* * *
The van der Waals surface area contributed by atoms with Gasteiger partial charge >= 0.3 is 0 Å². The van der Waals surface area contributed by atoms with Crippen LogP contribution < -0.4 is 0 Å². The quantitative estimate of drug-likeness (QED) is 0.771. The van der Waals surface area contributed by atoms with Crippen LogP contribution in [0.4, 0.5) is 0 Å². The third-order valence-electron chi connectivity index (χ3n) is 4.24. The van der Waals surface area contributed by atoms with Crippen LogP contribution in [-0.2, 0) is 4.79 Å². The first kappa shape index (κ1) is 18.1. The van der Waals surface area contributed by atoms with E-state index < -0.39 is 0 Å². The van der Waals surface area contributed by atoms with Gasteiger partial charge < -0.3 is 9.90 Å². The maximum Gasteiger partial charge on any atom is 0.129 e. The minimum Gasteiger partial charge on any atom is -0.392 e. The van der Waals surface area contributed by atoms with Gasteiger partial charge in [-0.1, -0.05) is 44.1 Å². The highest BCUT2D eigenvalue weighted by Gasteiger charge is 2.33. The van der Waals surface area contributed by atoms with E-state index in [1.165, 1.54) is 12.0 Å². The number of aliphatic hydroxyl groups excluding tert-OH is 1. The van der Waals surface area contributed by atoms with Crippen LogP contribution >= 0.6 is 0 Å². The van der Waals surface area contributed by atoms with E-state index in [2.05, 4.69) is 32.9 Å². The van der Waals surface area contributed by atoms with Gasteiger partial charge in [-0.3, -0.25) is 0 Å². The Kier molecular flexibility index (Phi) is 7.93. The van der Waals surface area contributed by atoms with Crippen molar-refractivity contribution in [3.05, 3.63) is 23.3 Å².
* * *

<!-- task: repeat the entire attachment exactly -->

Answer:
The van der Waals surface area contributed by atoms with Gasteiger partial charge >= 0.3 is 0 Å². The van der Waals surface area contributed by atoms with Crippen LogP contribution < -0.4 is 0 Å². The quantitative estimate of drug-likeness (QED) is 0.771. The van der Waals surface area contributed by atoms with Crippen LogP contribution in [0.4, 0.5) is 0 Å². The third-order valence-electron chi connectivity index (χ3n) is 4.24. The van der Waals surface area contributed by atoms with Crippen LogP contribution in [-0.2, 0) is 4.79 Å². The first kappa shape index (κ1) is 18.1. The van der Waals surface area contributed by atoms with E-state index < -0.39 is 0 Å². The van der Waals surface area contributed by atoms with Gasteiger partial charge < -0.3 is 9.90 Å². The maximum Gasteiger partial charge on any atom is 0.129 e. The minimum Gasteiger partial charge on any atom is -0.392 e. The van der Waals surface area contributed by atoms with Gasteiger partial charge in [-0.1, -0.05) is 44.1 Å². The highest BCUT2D eigenvalue weighted by Gasteiger charge is 2.33. The van der Waals surface area contributed by atoms with E-state index in [1.165, 1.54) is 12.0 Å². The number of aliphatic hydroxyl groups excluding tert-OH is 1. The van der Waals surface area contributed by atoms with Crippen LogP contribution >= 0.6 is 0 Å². The van der Waals surface area contributed by atoms with E-state index in [2.05, 4.69) is 32.9 Å². The van der Waals surface area contributed by atoms with Gasteiger partial charge in [-0.3, -0.25) is 0 Å². The Kier molecular flexibility index (Phi) is 7.93. The van der Waals surface area contributed by atoms with Crippen molar-refractivity contribution in [3.05, 3.63) is 23.3 Å².